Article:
Table I. Rats which were fed the basal diet without any supple-
mentation gained less and accumulated less total ash in the bones
than did those which were supplemented. Each of the phosphorus
supplements promoted greater gains and increased bone ash demon-
strating the utilization of phosphorus from these sources.
Weight Gain, Feed Efficiency, Bone Ash and Femur
Size of Rats Fed Phosphorus from Different Sources
Source Av. live wt. Grams feed/ Bone ash Femur size
Gains (grams) Gram gain (%) (% body wt.)
3 wks 6 wks
Basal 43 107 4.7 48.3 .279
Phosphate 72 168 3.1 56.4 .301
Defluorinated 76 175 3.2 58.5 .310
CaHP04 84 185 3.0 60.0 .319
Although each of the supplements was utilized, there were
differences in availability or utilization which were reflected
in growth and bone ash values. Phosphorus in CaHPO4 was most avail-
able followed by defluorinated phosphate and soft phosphate. If
the value for CaHPO4 is arbitrarily placed at 100, then the rela-
tive value for defluorinated phosphate would be 94 percent as
available based on weight gain and 97 on bone ash. Using the same
comparison, the values for soft phosphate would be 91 and 94.
Using these criteria of measurement with rats, the avail-
ability of phosphorus in soft phosphate was greater than has
been indicated for chicks. It may be that there is a species
difference and that phosphorus in soft phosphate is relatively
more available to rats. It may be that the minimum phosphorus
requirement for the growing rat is much less than that supplied
and that the supplemental phosphates were not called upon or not
needed in full to supply needed phosphorus. On the other hand,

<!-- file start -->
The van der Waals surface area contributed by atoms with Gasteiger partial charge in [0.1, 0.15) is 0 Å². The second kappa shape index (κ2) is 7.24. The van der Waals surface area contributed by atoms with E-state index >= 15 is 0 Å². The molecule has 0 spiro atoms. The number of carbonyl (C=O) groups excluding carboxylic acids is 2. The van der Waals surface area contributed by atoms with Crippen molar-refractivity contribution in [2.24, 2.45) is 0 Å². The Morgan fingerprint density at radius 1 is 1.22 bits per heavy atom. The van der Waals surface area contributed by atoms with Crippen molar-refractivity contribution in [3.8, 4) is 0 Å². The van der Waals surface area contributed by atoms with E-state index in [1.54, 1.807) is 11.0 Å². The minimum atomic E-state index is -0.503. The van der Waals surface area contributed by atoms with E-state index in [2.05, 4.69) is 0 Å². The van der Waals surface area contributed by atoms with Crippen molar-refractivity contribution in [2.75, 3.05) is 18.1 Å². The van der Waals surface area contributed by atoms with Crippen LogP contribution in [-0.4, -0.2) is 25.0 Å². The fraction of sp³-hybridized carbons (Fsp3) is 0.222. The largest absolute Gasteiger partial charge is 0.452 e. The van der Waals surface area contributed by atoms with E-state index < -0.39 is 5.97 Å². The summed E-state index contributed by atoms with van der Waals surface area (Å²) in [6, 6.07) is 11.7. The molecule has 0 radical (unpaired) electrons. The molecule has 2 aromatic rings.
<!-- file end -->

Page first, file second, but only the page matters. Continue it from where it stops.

those rats on the basal diet which was not supplemented made poor
gains and had much less bone ash than those which were supple-
mented. This demonstrates that additional phosphorus was needed
and that it was available from each of the phosphate supplements.
1. Barrentine, B. F., L. A. Maynard and J. K. Loosli. 1944.
The availability of the calcium and phosphorus of defluori-
nated rock phosphate for the rat. J. Nutrition 27: 35.
2. Chapman, H. L., Jr., J. Kastelic, G. C. Ashton and D. V.
Catron. 1955. A comparison of phosphorus from different
sources for growing and finishing swine. J. Animal Sci.
3. Ellis, N. R., C. A. Cabell, W. P. Elmslie, G. S. Fraps,
P. H. Phillips and Dorothy E. Williams. 1945. Nutritive
evaluation of defluorinated phosphates and other phosphorus
supplements. III. Utilization experiments with rats. J.
Assoc. Official Agr. Chem. 28: 129.
4. Gillis, M. B., L. C. Norris and G. F. Heuser. 1954. Studies
on the Biological value of inorganic phosphates. J. Nutrition
5. Gobble, J. L., R. C. Miller, G. W. Sherritt and H. W. Dunne.
1956. Soft phosphate with colloidal clay as a source of
phosphorus for growing and fattening pigs. Pa. Agr. Expt.
Sta. Bull. 609.
6. Grau, C. R. and Phyllis A. Zweigart. 1953. Phosphatic clay
as a phosphorus source for chicks. Poultry Sci. 32: 500.
7. Wilcox, R. A., C. W. Carlson, W. Kohlmeyer and G. F. Gastler.
1954. The availability of phosphorus from different sources
for poults fed purified diets. Poultry Sci. 33: 1910